Welsh composer Hilary Tann’s “beautiful, lyrical” music is strongly influenced by the natural world. She is a published haiku poet and her compositions have been widely commissioned, recorded, and broadcast by ensembles such as Tenebrae, Cappella Clausura, Marsyas Trio, Thai Philharmonic, and BBC National Orchestra of Wales. Her recent choral music can be heard on the Navona Records release EXULTET TERRA. Today, Tann is our next featured artist in “The Inside Story,” a blog series exploring the inner workings and personalities of our artists. Read on to
Who was your first favorite artist(s) growing up?
The third symphony of Ralph Vaughan Williams – A Pastoral Symphony. The movement with the “out of tune” natural horn solo fascinated me. I grew up as a cellist in youth orchestras in the coal-mining valleys of South Wales. One of my favorite pieces was (and is) Edward Elgar’s cello concerto, especially the first movement. I guess I belong to the English pastoral tradition, even though I grew up in Wales and even though I’ve worked in the United States for nearly forty years.
When did you realize that you wanted to be a composer?
I started writing when I was six. I’d been playing piano for about two years and I wrote a piece called “The Wye Valley”. I didn’t think there was anything unusual about this, after all, children’s first paintings are cherished and put on refrigerator doors. It was surprising to me that I was the only person I knew who wrote stuff down. From there, I chose to complete a B. Mus. degree at Cardiff University and wrote a symphony for my thesis. I remember that the second movement was dedicated to the memory of the French absurdist philosopher, Albert Camus. I was twenty at the time. Looking back I think I must have been a very serious young person.
If you could spend creative time anywhere in the world, where would it be? And why?
I would return to my first home in Wales. In the Welsh language, there is a word – hiraeth – which means a love of the land. This is not a superficial love but rather a deep connection with the earth itself. I go back to Wales as often as I can and many of my performances take place there. The land I wish to return to is in South Wales, below the bare mountains known as the Brecon Beacons. To some, it is a bleak landscape, but for me, it is almost a sacred place. As I wrote in a haiku – beneath the skylarks / the silence / of old hills.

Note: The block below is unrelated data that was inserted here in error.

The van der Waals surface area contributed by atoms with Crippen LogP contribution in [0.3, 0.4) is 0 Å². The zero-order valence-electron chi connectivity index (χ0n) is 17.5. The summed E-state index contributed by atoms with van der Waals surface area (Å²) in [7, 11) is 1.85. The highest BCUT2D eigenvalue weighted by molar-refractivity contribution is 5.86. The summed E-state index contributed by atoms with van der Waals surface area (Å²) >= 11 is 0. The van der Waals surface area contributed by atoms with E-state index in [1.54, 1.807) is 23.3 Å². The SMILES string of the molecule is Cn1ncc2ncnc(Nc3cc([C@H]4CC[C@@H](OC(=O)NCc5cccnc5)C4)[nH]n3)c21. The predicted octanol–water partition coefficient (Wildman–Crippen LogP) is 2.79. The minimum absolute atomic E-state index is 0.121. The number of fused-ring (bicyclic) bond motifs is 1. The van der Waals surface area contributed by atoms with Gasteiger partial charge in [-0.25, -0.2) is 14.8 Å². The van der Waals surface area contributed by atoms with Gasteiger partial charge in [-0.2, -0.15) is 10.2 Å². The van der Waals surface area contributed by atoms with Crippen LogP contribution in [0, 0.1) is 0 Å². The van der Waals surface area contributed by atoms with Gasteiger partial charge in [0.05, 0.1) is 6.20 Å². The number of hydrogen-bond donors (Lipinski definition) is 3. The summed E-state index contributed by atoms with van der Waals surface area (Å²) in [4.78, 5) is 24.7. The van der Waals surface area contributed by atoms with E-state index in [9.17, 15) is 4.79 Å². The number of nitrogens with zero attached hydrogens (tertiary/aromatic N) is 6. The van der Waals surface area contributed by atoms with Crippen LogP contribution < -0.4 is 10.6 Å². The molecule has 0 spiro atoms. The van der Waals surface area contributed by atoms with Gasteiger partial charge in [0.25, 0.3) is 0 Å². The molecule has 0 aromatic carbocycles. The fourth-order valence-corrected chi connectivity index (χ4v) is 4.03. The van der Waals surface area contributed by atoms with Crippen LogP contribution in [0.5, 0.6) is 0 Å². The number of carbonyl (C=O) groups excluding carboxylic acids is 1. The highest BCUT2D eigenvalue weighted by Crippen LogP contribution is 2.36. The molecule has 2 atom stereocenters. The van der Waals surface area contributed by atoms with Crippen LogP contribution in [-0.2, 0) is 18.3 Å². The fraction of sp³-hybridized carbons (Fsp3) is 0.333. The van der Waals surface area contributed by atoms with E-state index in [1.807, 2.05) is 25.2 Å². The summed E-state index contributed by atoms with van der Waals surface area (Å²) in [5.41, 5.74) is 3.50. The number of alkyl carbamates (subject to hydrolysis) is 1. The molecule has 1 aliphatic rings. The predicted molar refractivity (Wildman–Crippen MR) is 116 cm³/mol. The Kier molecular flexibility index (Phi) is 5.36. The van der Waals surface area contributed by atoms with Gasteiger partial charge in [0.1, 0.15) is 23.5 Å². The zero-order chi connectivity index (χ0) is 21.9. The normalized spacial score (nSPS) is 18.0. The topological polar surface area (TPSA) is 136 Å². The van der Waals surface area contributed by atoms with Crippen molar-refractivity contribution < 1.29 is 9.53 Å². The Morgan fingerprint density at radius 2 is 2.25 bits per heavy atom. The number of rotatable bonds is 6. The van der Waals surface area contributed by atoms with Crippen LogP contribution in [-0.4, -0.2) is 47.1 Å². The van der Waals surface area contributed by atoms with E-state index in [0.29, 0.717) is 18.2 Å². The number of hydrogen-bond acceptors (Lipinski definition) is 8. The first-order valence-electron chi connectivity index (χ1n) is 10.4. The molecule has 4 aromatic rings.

What would you say to an artist performing your work that nobody else knows?
PARMA now has three albums containing music of mine. The first came out last January and is an album of choral music called EXULTET TERRA. Coincidentally, two new albums are coming out this fall – TOMORROW’S AIR (out now), containing the soliloquy for cello and orchestra called ANECDOTE, and KID STUFF, containing a piece for piano and marimba called SOLSTICE. In all three CDs, I’ve been inspired by the work of individual performers. Without Amelia LeClair’s extraordinary vision, EXULTET TERRA would never have come to life; ANECDOTE was very much written for the solo cellist, Ovidiu Marinescu; and SOLSTICE was written with pianist Eunmi Ko in mind. As a composer, I would like to let these artists know just how hugely important their influences have been in my composing life. Their artistry is vital to the whole process.
Is there a specific feeling you want listeners to tune into when hearing your work?
As you see from the titles, I am very much a composer influenced by nature. My pieces often start from nature captured in a poetic image. In fact, I have three titles from the same verse of Gerhard Manley Hopkins’ poem called “Spring”. (THROUGH THE ECHOING TIMBER for full orchestra, LOOK LITTLE LOW HEAVENS for trumpet solo, and LIKE LIGHTNINGS for oboe solo.) The natural image is a starting point for me and I’d like to think that knowledge of that image would deepen the listening experience of others. However, I also know that there are those for whom the image is external to the music and so the programmatic elements do not resonate with these listeners.
What does this album mean to you personally?
I wrote ANECDOTE for Ovidiu Marinescu and I’m so happy that we now have a definitive recording of the piece. I met Ovidiu when the Adirondack Ensemble commissioned and performed a piano trio of mine called NOTHING FORGOTTEN. I was blown away by Ovidiu’s performance of the cello part and immediately wanted to write something more extensive for him. I remember going to hear the premiere of the piece and, again, I was stunned by Ovidiu’s musicianship and by the fact he had learned the whole concerto from memory. I am simply delighted that others will now be able to share in my enjoyment of this superb performer.